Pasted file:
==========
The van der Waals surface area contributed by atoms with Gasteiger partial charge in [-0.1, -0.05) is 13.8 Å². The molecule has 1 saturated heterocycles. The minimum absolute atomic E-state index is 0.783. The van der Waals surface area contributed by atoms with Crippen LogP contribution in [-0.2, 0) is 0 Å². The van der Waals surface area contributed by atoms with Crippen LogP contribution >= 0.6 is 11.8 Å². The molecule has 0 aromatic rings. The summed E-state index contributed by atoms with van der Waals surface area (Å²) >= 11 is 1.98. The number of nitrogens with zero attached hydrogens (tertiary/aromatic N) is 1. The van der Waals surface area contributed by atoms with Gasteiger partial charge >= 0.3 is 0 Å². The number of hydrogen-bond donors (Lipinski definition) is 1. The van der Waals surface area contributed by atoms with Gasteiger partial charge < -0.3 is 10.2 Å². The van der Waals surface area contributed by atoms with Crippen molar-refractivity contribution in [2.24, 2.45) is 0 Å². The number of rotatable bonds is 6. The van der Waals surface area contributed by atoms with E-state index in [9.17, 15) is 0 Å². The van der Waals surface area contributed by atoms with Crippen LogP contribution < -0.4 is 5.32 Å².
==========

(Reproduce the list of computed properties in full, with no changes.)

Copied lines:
The van der Waals surface area contributed by atoms with Gasteiger partial charge in [-0.1, -0.05) is 13.8 Å². The molecule has 1 saturated heterocycles. The minimum absolute atomic E-state index is 0.783. The van der Waals surface area contributed by atoms with Crippen LogP contribution in [-0.2, 0) is 0 Å². The van der Waals surface area contributed by atoms with Crippen LogP contribution >= 0.6 is 11.8 Å². The molecule has 0 aromatic rings. The summed E-state index contributed by atoms with van der Waals surface area (Å²) >= 11 is 1.98. The number of nitrogens with zero attached hydrogens (tertiary/aromatic N) is 1. The van der Waals surface area contributed by atoms with Gasteiger partial charge >= 0.3 is 0 Å². The number of hydrogen-bond donors (Lipinski definition) is 1. The van der Waals surface area contributed by atoms with Gasteiger partial charge < -0.3 is 10.2 Å². The van der Waals surface area contributed by atoms with Crippen molar-refractivity contribution in [2.24, 2.45) is 0 Å². The number of rotatable bonds is 6. The van der Waals surface area contributed by atoms with E-state index in [9.17, 15) is 0 Å². The van der Waals surface area contributed by atoms with Crippen LogP contribution < -0.4 is 5.32 Å².